Myelofibrosis is a bone marrow disease that interrupts normal blood cell production in a person’s body. There is dramatic scarring of the bone marrow which leads to other conditions such as serious anemia issues like weakness, chronic lack of energy or fatigue. The condition also often produces enlargement of the liver and spleen.
Myelofibrosis is commonly referred to as agnogenic myeloid metaplasia and can manifest at any age, although it occurs more in people as they reach their late 40’s.
Most patients who develop myelofibrosis worsen over time and eventually get a more severe diagnosis of leukemia. However it is also possible for someone with myelofibrosis to live for years without any symptoms.
Treatment for myelofibrosis is mainly focused on relieving the conditions that are caused by the disease and thus can involve several different treatment plans.
Diagnosing myelofibrosis is usually based on the symptoms that one develops. A biopsy may be ordered which involves a small sample of bone marrow being removed. The bone marrow is then analyzed to exclude any other problems or diseases.
There are no known medications that cure myelofibrosis. However, many medications can help with the symptoms of the disease. Bone marrow transplants may potentially cure the disease in some cases however the side effects of a bone marrow transplant make it to risky for many patients who have the disease.
Myelofibrosis is a form of cancer that develops in the bone marrow. Older patients who suffer from the disease, develop the enlarged liver and spleen when the bone marrow stops producing the necessary blood cells for the organs and the liver and spleen try to take over blood production.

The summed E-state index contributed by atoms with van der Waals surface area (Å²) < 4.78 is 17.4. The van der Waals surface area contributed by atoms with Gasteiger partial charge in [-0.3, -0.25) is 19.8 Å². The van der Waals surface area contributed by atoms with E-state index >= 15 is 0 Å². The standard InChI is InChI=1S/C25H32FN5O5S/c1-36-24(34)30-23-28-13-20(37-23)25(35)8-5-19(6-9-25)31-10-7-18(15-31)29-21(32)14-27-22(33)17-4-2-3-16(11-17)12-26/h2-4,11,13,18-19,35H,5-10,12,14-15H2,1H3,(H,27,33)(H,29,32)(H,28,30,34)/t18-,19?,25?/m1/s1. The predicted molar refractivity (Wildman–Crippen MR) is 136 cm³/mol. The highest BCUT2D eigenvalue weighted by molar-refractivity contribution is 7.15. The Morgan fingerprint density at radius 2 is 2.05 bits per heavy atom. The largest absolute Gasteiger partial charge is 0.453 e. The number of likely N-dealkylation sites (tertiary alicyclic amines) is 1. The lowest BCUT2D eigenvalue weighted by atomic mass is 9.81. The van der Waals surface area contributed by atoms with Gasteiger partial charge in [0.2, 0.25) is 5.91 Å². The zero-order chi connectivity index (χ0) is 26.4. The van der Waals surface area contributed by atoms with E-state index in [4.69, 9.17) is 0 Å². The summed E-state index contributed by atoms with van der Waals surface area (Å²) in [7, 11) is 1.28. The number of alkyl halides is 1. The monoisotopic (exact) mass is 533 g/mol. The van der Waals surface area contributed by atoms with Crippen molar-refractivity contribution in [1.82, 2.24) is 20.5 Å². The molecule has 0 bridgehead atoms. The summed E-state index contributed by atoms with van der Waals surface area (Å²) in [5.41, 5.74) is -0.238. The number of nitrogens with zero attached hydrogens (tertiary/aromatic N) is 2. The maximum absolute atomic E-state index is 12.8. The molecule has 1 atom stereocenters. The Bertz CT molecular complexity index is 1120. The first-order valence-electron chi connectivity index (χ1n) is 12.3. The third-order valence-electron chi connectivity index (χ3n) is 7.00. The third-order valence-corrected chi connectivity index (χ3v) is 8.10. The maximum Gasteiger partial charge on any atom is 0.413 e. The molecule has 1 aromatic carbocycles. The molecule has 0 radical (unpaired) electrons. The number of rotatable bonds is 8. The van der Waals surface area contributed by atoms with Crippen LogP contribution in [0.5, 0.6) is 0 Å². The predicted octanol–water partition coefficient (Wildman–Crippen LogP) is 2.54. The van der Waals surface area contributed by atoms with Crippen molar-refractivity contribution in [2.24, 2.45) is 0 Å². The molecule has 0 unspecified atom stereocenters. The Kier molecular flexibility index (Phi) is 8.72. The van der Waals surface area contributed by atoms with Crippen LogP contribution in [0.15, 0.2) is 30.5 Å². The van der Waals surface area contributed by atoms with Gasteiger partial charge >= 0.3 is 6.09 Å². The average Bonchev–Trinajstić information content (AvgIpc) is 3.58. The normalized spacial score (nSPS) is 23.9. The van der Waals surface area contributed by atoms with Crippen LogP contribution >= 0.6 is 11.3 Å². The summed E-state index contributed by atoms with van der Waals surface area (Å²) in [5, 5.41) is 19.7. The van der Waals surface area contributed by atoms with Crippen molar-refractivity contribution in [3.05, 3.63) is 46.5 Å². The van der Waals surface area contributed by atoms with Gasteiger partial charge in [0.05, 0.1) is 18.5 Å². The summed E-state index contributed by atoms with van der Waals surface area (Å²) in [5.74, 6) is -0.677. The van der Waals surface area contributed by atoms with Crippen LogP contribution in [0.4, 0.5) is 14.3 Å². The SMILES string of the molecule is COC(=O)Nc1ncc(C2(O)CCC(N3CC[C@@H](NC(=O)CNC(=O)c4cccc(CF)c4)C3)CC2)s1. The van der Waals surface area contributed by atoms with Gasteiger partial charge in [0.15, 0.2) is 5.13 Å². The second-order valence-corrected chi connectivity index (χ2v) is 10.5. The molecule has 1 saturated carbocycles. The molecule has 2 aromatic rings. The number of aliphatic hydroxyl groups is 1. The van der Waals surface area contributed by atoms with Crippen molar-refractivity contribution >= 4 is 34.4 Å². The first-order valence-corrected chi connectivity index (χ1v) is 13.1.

If you have chronic fatigue problems and have had a complete blood workup that has come back with bad results, you should speak to your doctor about testing you for any blood conditions such as myelofibrosis that may be causing your bone marrow from proper blood cell production.
Although there is no specific treatment for the disease, anemic patients are usually given blood transfusions to combat the condition. Androgens such as testosterone may help reduce the transfusion need however they are not handled well by female patients.
A splenectomy may be indicated for enlargement of the spleen that causes episodes of severe pain or in some cases it may be necessary because of an extremely high red blood cell transfusion need.
Final stages of myelofibrosis disease in many cases is characterized by liver failure and bleeding.
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